The purpose of this report is to provide an up-to-date review of the extent to which climate change is occurring in the Y2Y region, and to assess the appropriateness of the Yellowstone to Yukon Conservation Initiative’s vision and programs as a response to climate disruption. Even the most optimistic models forecast that if greenhouse-gas emissions could be reined in today, and climate change mitigation efforts optimized, the momentum of global climate change could not be stopped for at least another century. All life on the planet today will be challenged by a future that has no analog in the past. In this brave new reality, life will persist in flux, with many species going extinct and many ecosystems pushed to the brink of wholesale collapse.In the absence of substantial reductions in global greenhouse gas emissions, the climate of the Y2Y region will very likely see accelerated warming and changes in precipitation. The climates of the Y2Y region already have changed beyond the limits of historic variation. These climatic changes are having ecological impacts; and continued changes, especially warming, will have long-term, unprecedented future impacts.
From the Introduction:
This review aims to answer the question: what is the threat of climate change to birds? Knowledge in this field is advancing rapidly. More is known about birds than any other class of animals, and of all groups of plants and animals the scientific analysis of likely future impacts from climate change is most developed for birds. Furthermore, birds provide some of the clearest examples of impacts already underway.
However, to date relatively few studies -- with some notable exceptions -- seek to provide an overarching view of how birds as a group are responding to climate change at the regional, continental or global level. At the same time, hundreds of localised studies on individual bird species or groups of species provide insight into how the threat is playing out in a multitude of ecosystems. This research is most detailed in Europe and North America, with far fewer studies from Asia and the southern hemisphere.
This review seeks to provide a global overview of current effects of climate change on birds as well as a picture of future impacts. It provides a scientific assessment of current research data, achieved by surveying hundreds of research articles and reports on the topic.
The application of ecosystem-based management (EBM) in marine environments has been widely supported by scientists, managers, and policy makers, yet implementation of this approach is difficult for various scientific, political, and social reasons. A key, but often overlooked, challenge is how to account for multiple and varied human activities and ecosystem services and incorporate ecosystem-level thinking into EBM planning. We developed methods to systematically identify the natural and human components of a specific ecosystem and to qualitatively evaluate the strength of their interactions. Using the Gulf of Maine marine ecosystem as a case study, we show how these methods may be applied, in order to identify and prioritize the most important components to be included in an EBM plan – particularly the human activities that are the strongest drivers of ecosystem change and the ecosystem services most threatened by cumulative and indirect effects of these activities.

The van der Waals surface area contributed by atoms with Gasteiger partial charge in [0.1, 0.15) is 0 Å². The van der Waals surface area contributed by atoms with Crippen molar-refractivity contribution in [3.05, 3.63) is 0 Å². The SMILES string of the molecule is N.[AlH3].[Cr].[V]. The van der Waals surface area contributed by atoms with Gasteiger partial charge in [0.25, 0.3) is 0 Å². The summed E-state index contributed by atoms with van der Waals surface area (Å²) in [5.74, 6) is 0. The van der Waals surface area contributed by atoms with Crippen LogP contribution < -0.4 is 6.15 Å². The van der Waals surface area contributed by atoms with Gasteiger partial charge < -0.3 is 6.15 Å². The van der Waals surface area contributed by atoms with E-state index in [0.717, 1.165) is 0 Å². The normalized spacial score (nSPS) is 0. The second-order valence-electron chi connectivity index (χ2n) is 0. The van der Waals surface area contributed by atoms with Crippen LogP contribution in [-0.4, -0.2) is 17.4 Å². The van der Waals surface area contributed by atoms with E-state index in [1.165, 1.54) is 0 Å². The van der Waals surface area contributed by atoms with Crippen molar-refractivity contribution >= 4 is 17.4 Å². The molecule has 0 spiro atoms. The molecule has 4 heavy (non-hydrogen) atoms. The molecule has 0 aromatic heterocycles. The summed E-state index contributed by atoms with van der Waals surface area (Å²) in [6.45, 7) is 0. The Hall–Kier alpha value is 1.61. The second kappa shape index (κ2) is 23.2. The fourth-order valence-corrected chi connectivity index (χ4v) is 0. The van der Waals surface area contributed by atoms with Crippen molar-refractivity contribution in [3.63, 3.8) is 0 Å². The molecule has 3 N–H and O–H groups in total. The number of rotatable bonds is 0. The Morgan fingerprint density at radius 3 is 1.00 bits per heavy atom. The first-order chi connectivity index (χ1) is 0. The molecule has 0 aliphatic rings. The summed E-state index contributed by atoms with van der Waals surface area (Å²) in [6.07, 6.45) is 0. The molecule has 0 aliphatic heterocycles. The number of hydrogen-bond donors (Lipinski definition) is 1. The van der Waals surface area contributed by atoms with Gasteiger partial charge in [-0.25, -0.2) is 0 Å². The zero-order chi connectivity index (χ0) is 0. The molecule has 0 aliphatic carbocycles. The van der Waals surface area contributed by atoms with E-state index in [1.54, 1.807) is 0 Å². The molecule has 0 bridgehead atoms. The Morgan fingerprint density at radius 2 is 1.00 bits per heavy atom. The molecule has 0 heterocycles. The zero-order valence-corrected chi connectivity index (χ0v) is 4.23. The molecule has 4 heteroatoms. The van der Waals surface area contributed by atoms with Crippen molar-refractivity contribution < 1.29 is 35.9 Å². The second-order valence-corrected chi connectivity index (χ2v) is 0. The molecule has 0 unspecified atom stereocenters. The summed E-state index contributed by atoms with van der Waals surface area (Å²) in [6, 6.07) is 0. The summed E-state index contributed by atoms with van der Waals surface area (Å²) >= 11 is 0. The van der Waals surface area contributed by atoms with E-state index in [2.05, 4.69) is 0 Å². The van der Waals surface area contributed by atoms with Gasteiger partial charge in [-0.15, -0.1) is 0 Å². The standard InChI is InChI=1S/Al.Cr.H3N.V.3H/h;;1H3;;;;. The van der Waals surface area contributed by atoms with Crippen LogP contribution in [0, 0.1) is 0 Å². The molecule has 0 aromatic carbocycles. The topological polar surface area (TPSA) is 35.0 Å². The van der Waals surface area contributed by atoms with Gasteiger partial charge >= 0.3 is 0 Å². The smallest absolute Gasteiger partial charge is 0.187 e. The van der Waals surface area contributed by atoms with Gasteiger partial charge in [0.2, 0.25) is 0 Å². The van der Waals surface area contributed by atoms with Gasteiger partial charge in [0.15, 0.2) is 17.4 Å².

Under natural resource ecosystems shared across communities and nations, the distribution among stakeholders of risks and vulnerability to climate change is likely to be uneven on account of the nature of their stakes in the ecosystems, the degree of their dependence and the extent of degradation of the natural resources. Striving for a common adaptation strategy that safeguards the shared forest ecosystems and balances the interests of the multiple stakeholders would require a framework that encourages sharing and redistribution of ecosystem benefits and sharing of the potential climate risks and impacts on forests and stakeholders, taking into account the vulnerabilities of both ecosystems and people. This will constitute an important first step in reducing the burden of climate change on the weak and most vulnerable. Such a framework would also guide the decision making process, aid in redefining future activities especially when the risk situation changes, and help connect adaptation to sustainable national and regional development programmes through prioritisation of possible adaptation activities. This paper uses the experiences gained under the Tropical Forests and Climate Change Adaptation project of the Center for International Forest Research across three continents to propose a priority setting process with active participation of multiple stakeholders in tropical ecosystems in developing countries perceived in their judgement to be crucial for adaptation to climate change. By attributing values to forest ecosystem goods and services for all stakeholders, prioritisation represents a common position by multiple stakeholders linking their interests and practices for a common purpose.